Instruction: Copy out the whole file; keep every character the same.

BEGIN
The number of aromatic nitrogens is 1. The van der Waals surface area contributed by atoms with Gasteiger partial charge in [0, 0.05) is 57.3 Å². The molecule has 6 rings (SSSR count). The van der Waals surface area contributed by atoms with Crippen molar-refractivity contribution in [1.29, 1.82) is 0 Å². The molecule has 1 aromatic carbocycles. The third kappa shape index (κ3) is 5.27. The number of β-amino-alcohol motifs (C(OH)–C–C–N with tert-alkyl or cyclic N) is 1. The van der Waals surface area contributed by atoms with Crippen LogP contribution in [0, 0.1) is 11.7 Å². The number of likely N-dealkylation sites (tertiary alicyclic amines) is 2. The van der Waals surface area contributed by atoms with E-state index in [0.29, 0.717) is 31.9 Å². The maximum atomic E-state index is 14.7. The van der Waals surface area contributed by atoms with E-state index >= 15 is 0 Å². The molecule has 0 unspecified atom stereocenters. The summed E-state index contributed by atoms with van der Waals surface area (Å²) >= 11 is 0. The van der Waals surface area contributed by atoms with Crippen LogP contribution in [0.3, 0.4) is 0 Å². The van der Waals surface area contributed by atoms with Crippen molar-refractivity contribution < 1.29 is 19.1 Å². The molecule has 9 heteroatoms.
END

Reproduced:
The number of aromatic nitrogens is 1. The van der Waals surface area contributed by atoms with Gasteiger partial charge in [0, 0.05) is 57.3 Å². The molecule has 6 rings (SSSR count). The van der Waals surface area contributed by atoms with Crippen molar-refractivity contribution in [1.29, 1.82) is 0 Å². The molecule has 1 aromatic carbocycles. The third kappa shape index (κ3) is 5.27. The number of β-amino-alcohol motifs (C(OH)–C–C–N with tert-alkyl or cyclic N) is 1. The van der Waals surface area contributed by atoms with Crippen LogP contribution in [0, 0.1) is 11.7 Å². The number of likely N-dealkylation sites (tertiary alicyclic amines) is 2. The van der Waals surface area contributed by atoms with E-state index in [0.29, 0.717) is 31.9 Å². The maximum atomic E-state index is 14.7. The van der Waals surface area contributed by atoms with E-state index >= 15 is 0 Å². The molecule has 0 unspecified atom stereocenters. The summed E-state index contributed by atoms with van der Waals surface area (Å²) >= 11 is 0. The van der Waals surface area contributed by atoms with Crippen LogP contribution in [0.3, 0.4) is 0 Å². The van der Waals surface area contributed by atoms with Crippen molar-refractivity contribution < 1.29 is 19.1 Å². The molecule has 9 heteroatoms.